BioE Seminar: “Epigenetics and Evolution in the Age of Synthetic Biology”

Seminar | April 19 | 12-1 p.m. | 290 Hearst Memorial Mining Building

 Ahmad Khalil, Boston University

 Bioengineering (BioE)

Spring 2017 Seminar Series

Wednesday, April 19
12noon - 1:00pm
290 Hearst Mining Building

“Epigenetics and Evolution in the Age of Synthetic Biology”

Ahmad (Mo) Khalil
Innovation Career Development Assistant Professor, Department of Biomedical Engineering
Associate Director, Biological Design Center
Boston University

Visiting Scholar, Wyss Institute for Biologically Inspired Engineering
Harvard University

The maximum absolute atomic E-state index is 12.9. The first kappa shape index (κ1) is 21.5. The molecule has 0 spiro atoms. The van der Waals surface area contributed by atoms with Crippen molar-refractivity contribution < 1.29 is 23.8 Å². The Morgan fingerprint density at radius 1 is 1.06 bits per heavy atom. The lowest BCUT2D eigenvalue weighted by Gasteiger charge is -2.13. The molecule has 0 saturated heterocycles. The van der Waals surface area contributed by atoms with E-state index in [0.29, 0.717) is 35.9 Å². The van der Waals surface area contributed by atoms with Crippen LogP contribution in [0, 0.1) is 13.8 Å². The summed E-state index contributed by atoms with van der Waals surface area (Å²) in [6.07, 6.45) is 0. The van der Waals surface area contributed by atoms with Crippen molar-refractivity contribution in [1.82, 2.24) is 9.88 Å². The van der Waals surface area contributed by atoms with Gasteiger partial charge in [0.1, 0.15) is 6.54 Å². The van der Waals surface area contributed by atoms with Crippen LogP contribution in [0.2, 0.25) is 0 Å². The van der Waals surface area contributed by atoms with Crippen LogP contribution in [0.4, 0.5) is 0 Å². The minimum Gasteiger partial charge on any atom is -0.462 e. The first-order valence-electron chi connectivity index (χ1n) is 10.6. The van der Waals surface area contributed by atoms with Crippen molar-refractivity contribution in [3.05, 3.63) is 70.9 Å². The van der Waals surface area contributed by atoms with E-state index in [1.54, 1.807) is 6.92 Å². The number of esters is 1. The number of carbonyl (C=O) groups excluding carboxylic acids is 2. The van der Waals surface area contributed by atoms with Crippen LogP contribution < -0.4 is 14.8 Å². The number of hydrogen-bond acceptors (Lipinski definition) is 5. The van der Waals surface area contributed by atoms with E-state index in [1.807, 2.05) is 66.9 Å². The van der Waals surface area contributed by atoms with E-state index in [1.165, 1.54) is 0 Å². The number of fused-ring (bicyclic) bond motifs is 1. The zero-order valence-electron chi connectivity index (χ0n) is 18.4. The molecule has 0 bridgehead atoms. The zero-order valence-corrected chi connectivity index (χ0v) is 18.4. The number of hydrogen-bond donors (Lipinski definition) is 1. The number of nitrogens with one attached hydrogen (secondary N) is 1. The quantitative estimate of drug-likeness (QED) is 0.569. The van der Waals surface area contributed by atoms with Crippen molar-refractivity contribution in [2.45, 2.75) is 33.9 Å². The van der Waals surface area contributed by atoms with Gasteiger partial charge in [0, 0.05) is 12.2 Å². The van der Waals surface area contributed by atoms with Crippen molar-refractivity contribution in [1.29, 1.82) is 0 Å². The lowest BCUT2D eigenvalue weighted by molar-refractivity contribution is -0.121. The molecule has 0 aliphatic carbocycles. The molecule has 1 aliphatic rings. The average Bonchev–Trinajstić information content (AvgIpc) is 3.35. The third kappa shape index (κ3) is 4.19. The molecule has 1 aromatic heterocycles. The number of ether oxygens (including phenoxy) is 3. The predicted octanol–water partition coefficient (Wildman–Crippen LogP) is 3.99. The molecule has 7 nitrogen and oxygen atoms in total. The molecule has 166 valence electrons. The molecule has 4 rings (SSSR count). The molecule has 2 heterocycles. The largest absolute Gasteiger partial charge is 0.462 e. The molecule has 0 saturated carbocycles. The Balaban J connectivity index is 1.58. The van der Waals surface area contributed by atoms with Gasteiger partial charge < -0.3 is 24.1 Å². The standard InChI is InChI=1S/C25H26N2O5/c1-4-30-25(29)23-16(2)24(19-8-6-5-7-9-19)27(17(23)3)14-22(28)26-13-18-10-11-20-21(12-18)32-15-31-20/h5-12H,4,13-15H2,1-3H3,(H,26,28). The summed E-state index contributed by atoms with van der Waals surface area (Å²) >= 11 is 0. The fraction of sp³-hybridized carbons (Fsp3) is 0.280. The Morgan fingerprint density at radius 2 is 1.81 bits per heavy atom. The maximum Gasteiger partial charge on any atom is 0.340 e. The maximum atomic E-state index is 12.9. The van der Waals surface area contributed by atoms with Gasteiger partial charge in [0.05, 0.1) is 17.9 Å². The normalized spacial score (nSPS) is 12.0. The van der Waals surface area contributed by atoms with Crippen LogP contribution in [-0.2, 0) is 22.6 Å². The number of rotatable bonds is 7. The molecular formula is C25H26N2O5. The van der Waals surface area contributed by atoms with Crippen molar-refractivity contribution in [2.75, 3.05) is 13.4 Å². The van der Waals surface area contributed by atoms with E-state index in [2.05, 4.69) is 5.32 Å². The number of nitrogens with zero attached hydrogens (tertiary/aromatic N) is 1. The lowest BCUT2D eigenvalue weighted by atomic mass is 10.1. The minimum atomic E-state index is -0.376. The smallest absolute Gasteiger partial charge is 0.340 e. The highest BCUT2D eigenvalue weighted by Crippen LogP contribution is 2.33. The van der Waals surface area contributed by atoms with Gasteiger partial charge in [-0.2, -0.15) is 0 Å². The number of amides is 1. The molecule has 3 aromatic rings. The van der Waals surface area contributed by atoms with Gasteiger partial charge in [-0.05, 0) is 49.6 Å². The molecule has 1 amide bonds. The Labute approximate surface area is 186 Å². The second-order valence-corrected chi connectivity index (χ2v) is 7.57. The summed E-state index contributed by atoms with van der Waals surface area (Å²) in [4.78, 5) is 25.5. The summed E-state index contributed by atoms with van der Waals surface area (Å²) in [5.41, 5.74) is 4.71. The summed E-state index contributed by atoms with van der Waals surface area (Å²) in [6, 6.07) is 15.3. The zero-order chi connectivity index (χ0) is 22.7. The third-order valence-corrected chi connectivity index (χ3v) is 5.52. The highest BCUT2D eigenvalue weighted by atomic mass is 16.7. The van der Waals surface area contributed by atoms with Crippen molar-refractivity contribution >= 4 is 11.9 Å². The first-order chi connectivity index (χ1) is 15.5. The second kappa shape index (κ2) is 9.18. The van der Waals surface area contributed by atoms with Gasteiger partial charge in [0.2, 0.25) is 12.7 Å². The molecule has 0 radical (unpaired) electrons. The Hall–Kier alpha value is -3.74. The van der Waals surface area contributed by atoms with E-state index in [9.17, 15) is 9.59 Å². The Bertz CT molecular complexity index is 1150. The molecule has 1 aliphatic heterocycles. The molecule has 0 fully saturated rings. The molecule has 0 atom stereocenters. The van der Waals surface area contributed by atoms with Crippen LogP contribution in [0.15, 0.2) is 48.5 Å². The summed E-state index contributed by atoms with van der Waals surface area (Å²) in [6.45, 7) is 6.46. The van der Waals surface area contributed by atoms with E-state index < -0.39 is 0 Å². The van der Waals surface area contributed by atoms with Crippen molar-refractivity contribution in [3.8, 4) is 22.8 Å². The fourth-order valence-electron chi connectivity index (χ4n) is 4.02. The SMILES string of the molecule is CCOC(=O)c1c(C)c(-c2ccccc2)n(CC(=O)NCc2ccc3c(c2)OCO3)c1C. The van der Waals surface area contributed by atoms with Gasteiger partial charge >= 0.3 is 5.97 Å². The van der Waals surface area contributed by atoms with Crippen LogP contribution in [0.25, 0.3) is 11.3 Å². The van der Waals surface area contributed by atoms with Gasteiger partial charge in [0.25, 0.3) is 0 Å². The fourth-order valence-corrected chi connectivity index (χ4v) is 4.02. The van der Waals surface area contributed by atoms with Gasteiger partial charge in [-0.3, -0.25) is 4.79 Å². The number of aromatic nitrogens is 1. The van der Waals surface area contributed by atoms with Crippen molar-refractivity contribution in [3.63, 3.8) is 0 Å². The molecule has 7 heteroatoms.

Cells use genetically-encoded molecular networks to sense and respond to the changing environment. Our lab uses synthetic biology to study the function of these cellular networks, and to predictively engineer them for useful applications. While the synthetic approach has been used to explore a wide range of cellular functions, less has been done on the systems involved in establishing and interfacing with epigenetic processes. In this talk, I will discuss our efforts to apply synthetic biology to engineer epigenetic systems, which are important for expanding the repertoire of cellular responses and establishing the distinct cellular identities that make up multicellular organisms. Specifically, I will discuss the development of synthetic tools and systems for controlling: (1) molecular signatures and changes to chromatin to produce/program distinct gene expression outputs; and (2) an altogether different form of epigenetics, encoded in the self-propagating conformations of prion proteins. A broad goal of this work is quantitatively defining/controlling the molecular properties that underlie cellular responses via engineering. A newer, complementary goal in the lab is using engineering to quantitatively control environmental and selective conditions that can be imposed on organisms in the laboratory. I will discuss these new high-throughput technologies, and show how they can be applied to comprehensively map adaptive cellular phenotypes and evolve new biological functions.